The need for self defense comes from many quarters and no more so than in todays increasingly violent society, when confronted it is natural to feel fear. With training you will have the ability to stand up for and defend yourself on both a physical and mental level. Whether your 16 or 60, we can help you be more prepared to defend yourself against an attacker. Children and adults alike can learn to beat the bully at their own game, holding their head up high and facing each day with less fear.

Exercise and Health

The experience of thousands of karate practitioners worldwide demonstrates karate has all the advantages of aerobic exercises. Chojinkai Karate training includes exercises and warm-ups designed to work the large muscle groups such as triceps or quadriceps and while you dont have to be fit to start, you will usually become fit over time. You will probably lose weight and increase muscle tone and definition as you grow fitter. A psychological spin off tends to be an increase in confidence in everyday life.

Karate is an excellent stress relieving tool and is a great way to wind down from todays hectic lifestyles. Flexible class times and sympathetic, patient instructors help to make it a sport suitable for everyone regardless of ability.

Confidence, a sense of well-being, and a more positive outlook toward life in general are among the many psychological benefits of karate practice.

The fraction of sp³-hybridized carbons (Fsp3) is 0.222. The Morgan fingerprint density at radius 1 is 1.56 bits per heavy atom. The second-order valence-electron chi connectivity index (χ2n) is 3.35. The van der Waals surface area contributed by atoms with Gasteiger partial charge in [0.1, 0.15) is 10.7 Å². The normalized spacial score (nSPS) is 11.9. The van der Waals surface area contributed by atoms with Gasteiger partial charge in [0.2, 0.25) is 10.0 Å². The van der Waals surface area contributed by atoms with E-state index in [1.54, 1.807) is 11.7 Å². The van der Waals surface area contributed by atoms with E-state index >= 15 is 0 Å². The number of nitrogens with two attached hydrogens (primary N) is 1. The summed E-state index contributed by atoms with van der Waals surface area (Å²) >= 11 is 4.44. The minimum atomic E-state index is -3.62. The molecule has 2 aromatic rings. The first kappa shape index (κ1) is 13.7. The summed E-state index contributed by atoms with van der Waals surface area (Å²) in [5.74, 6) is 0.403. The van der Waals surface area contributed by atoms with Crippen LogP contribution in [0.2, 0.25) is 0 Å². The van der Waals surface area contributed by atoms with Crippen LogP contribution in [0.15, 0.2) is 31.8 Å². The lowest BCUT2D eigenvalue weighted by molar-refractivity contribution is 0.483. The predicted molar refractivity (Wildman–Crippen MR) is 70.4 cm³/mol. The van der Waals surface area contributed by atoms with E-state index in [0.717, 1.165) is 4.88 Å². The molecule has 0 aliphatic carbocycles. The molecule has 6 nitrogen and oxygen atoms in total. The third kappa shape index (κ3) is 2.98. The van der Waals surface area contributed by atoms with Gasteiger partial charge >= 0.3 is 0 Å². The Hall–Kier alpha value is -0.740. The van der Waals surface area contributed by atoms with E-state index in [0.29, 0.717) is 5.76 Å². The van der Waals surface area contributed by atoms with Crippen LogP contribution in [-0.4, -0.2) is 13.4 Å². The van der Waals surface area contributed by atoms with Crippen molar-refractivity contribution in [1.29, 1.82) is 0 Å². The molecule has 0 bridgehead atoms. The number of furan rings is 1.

The Social Thing

Karate is quite a group activity. You will meet people who share at least one of your interests, the karate itself! The shared demands of training can build friendship and camaraderie that lasts for years.

The club has social events and special free training events designed specifically to bring martial artists together to help build skills and acquire new friends.

Finding the Right Club

It’s more important to find the right club or school and teachers than it is to choose a particular style. Here are some guidelines for evaluating a school:

  • The school should let you and in fact should encourage you to observe a class, even take a free class or two.
  • The instructors should be unfailingly polite, respectful, and cheerful to the students.
  • Classes should look organized, with instruction appearing to follow a lesson plan.
  • Students should behave respectfully and attentively at all times, and should continue their respectful behavior when class is finished.
  • There should never be any roughhousing or dangerous play, or displays of temper on anyone’s part.